The Africa CEO Forum kicked off in Geneva on Monday.
African economies were hit hard in 2016 by low commodity prices, but a modest recovery from slow growth is forecast for 2017.
Africa CEO Forum president Amir Ben Yahmed said: "The two biggest economies — Nigeria and SA, which make up 45% — have been very hard hit. There’s concern for the economic situation."
The conference barometer — a survey of the about 1,000 CEOs attending the conference — showed:
• 62% of CEOs said their companies had experienced the effects of the economic slowdown in the past few months;
• 71% were optimistic about business on the continent in 2017; and
• 92% expressed confidence in economic growth.
Yahmed said while progress had been made in the past 15 years, there was still a lot to be done. African states needed to fight against fraud and corruption while pushing for economic diversification and regional integration.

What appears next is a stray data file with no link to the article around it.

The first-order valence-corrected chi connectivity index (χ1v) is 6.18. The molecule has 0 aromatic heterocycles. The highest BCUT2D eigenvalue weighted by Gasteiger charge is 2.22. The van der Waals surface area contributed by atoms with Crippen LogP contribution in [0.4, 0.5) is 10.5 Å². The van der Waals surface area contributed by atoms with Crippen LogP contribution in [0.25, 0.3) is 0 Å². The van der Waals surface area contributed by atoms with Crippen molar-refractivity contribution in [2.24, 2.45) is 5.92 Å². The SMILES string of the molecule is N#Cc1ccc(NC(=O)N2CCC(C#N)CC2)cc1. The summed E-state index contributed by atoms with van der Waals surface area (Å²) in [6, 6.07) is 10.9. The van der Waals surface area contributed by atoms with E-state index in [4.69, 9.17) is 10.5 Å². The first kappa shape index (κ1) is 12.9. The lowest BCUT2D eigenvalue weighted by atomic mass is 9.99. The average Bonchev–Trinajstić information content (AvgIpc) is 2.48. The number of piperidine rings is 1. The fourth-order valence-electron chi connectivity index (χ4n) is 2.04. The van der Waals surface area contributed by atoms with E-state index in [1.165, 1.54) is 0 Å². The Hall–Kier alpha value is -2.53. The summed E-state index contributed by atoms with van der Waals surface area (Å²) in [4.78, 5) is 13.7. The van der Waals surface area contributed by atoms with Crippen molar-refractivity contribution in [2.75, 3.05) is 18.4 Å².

Global foreign direct investment (FDI) increased by 9% in 2016 but Africa accounted for only 7% of global FDI.
IMF director for Africa Abebe Amero Selassie said: "A lot of negative ideas are circulating in the region about a difficult economic climate and structure. Africa’s potential is immense. So much progress has been made in the past 25-odd years."
Selassie said economic growth in sub-Saharan Africa had decelerated sharply over the past couple of years. Economic growth in Africa was below 2.5% while in sub-Saharan Africa growth was between 1.4% and 1.5%.
"It’s reminiscent of previous lows in the region. There’s a sense that Africa has been impacted by the fall in commodity prices and lower growth."
The medium-term growth rate was projected at 3.7%.